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Læt. No, no, you are weary of me, that's it that's all, you would get another wifecoanother fond fool to break her heartWell, be as cruel as you can to me, I'll pray for you; and when I ain dead with grief, may you have one that will love you as well as I have done : I shall be contented to lie at peace in my cold grave since it will please you.
[Sighs. Foud. Good luck, good lack, she would melt a heart of oak -I protess I can hold no longer-Nay, dear Cocky-Ifeck you 'll break my heart-Ifeck, you will see, you have made me weep-made poor Nykin weep.-Nay, come kiss, buss poor Nykin--and I won't leave thee I'll lose all first.
Læt. [Aside.] How! Heaven forbid ! that will be carrying the jest too far indeed.
Fond. Won't you kiss Nykin ?
[She kisses him. Fond. What, not love Cocky? Læt. No h.
[Sighs. Fond. I profess I do love thee better than five hundred poundis—and so thou shalt say, for I'll leave it to stay with thee. Læt. No, you shan't neglect your business for me
-No, indeed you sant, Nykin-If you do n't go, I'll think you been dealous of me still.
Fond. - He, he, he, wilt thou, poor fool? Then I will go; I won't be dealous -Poor Cocky, kiss Nykin, kiss Nykin ; ee, ee, ee---Here will be the
good man anon, to talk to Cocky, and teach her how a wife ought to beliave herself.
Let. [.Aside.] I hope to have one that will shew me how a husband ought to behave himself. I shall be glad to learn to please my jewel.
[Kiss. Fond. That's my good dear -Come, kiss Nykin once more, and then get you in
-SO--Get you in. By, by.
Let. By, Nykin.
Enter VAIKLOVE and SHARPER.
[Gives a letter. Sherp. [Reads. ] Hum, hum.. And what then appeared a fault, zupon reflection, seems only an effeEt of a 100 pozderful passion. I'm afraid I give too great a proof of my own at this time I am in discrder for what I have written. But, something, I know not what, forc'd me. I only beg a favourable censure of this, and am your
Araminta. Sharp. Lost! Pray Heaven thou hast not lost thy wits. Here, she's thy own, man, sign'd and seal'd too-To her, man, a delicious melon, pure, and consenting ripe, and only waits thy cutting up-She has been breeding love to you all this while, and just now she's delivered of it.
Vain. Tis an untimely fruit, and she has miscarried of her love.
Sharp. Never leave this damn'd, ill-natur’d whimsy, Frank? Thou hast' a sickly peevish appetite ; only chews love, and cannot digest it.
Vain. Yes, when I feel myself -But I hate to be cramm'd -By Heav'n, there's not a woman will give a man the pleasure of a chace : “
my sport is always balk'd, or cut short. I stumble over the game I would pursue”.
-Tis dull and unnatural to have a hare run full in the hounds' mouth : and would distaste the keenest hunter-I would have overtaken, not have inet my game.
Sharp. However, I hope you don't mean to forsake it; that will be but a kind of mongrel cur's trickWell, are you for the Ma!l?
Vain. No, she will be there this evening“-Yes, I will go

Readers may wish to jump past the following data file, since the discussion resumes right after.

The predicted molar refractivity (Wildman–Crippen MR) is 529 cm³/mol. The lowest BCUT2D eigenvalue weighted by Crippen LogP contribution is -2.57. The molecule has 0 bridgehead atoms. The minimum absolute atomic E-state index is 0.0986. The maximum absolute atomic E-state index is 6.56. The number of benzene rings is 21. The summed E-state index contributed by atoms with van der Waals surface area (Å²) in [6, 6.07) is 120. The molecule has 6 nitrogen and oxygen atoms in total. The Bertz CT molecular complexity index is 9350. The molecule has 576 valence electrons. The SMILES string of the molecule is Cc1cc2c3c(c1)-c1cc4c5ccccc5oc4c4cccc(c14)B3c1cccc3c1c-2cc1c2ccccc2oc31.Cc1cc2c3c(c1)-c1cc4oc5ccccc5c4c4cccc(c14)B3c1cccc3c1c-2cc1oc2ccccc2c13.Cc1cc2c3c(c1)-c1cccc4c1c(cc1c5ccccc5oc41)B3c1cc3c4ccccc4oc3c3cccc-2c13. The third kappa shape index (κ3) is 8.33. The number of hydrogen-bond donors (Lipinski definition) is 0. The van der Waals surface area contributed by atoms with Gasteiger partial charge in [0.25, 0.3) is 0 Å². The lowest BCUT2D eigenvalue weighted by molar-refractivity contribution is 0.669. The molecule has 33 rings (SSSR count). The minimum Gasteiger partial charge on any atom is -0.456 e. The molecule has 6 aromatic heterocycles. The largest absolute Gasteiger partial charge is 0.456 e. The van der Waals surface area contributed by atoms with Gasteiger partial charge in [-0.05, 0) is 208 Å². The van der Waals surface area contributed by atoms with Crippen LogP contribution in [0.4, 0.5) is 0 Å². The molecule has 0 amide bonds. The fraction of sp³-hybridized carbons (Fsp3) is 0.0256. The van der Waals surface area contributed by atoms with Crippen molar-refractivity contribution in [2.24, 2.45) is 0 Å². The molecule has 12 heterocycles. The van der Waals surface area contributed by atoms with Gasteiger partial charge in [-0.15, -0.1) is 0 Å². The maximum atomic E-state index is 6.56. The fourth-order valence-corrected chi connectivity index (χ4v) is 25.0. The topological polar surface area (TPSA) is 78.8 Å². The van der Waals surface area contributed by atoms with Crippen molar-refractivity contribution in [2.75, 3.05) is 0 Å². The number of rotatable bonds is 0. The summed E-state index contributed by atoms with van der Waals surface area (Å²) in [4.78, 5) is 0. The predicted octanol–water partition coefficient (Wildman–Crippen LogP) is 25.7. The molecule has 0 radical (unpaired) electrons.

-and she shall see her error inSharp. In her choice, I gad -But thou can'st not be so great a brute as to slight her? Vain. “ I should disappoint her if I did not."
management, I should think she expects it.
room in Fondleivife's kouse. ---A Servant introducing BELLMOUR in a fanatic habit, with a patch upon one eye, and a book in his hand.
Ser. Here's a chair, sir, if you please to repose yourself. My mistress is coming, sir. [Exit.
Bell. Secure in my disguise, I have out-fac’d suspicion, and ev’n dar'd discovery.This cloak my sanctity, and trusty Scarron's novel my prayer-book -Methinks I am the very picture of Montufar, in the Hypocritesh, she comes.
So breaks Aurora through the veil of night,
[Throwing off his cloak, patch, &c. Læt. Tlus strew'd with blushes, like
Ah! Heav'n defend me! Who's this?
[ Discovering bim, starts. Bell. Your lover.
Lat. Vainlove's friend! I know his face, and he has betrayed me to him.
Bell. You are surprized. Did you not expect a lover, madam ? Those eyes shone kindly on my
first appearance, tho' now they are o'er-cast.
Lai. I may well be surpriz'd at your person and
impudence; they are both new to me--You are not
first appearance promised: the piety of your habit was welcome, but not the hypocrisy.
Bell. Rather the hypocrisy was welcoine, but not the hypocrite.
Læt. Who are you, sir ? You have mistaken the house, sure.
Bell. I have directions in my pocket, which agree with every thing but your unkindness,
[Fulls out the letter. Læt. My letter! Base Vainlove! Then 'tis too late to dissemble. [dside.] 'Tis plain, thou, you have mistaken the person.
[Going. Bell. If we part so, I'm mistaken----Hold, hcid, madam_I confess I have run into an error I beg your pardon a thousand times-What an eternal blockhead am I! Can you forgive me the disorder I have put you into ?-But it is a mistake which any body might have made.
Læt. What can this mean? 'Tis impossible he should be mistaken, after all this-A handsome fel. low, if he had not surprized me. Methinks, now I look on him again, I would not have him mistaken. [ Aside.] We are all liable to mistakes, sir; if you own it to be so, there needs no farther apology.
Bell. Nay, faith, madam, 'tis a pleasant one, and worth your hearing. Expecting a friend, last night, at his lodgings, 'till 'twas late; my intimacy with him gave me the freedom of his bed : he, not coming home all night, a letter was deliver'd to me, by a servant,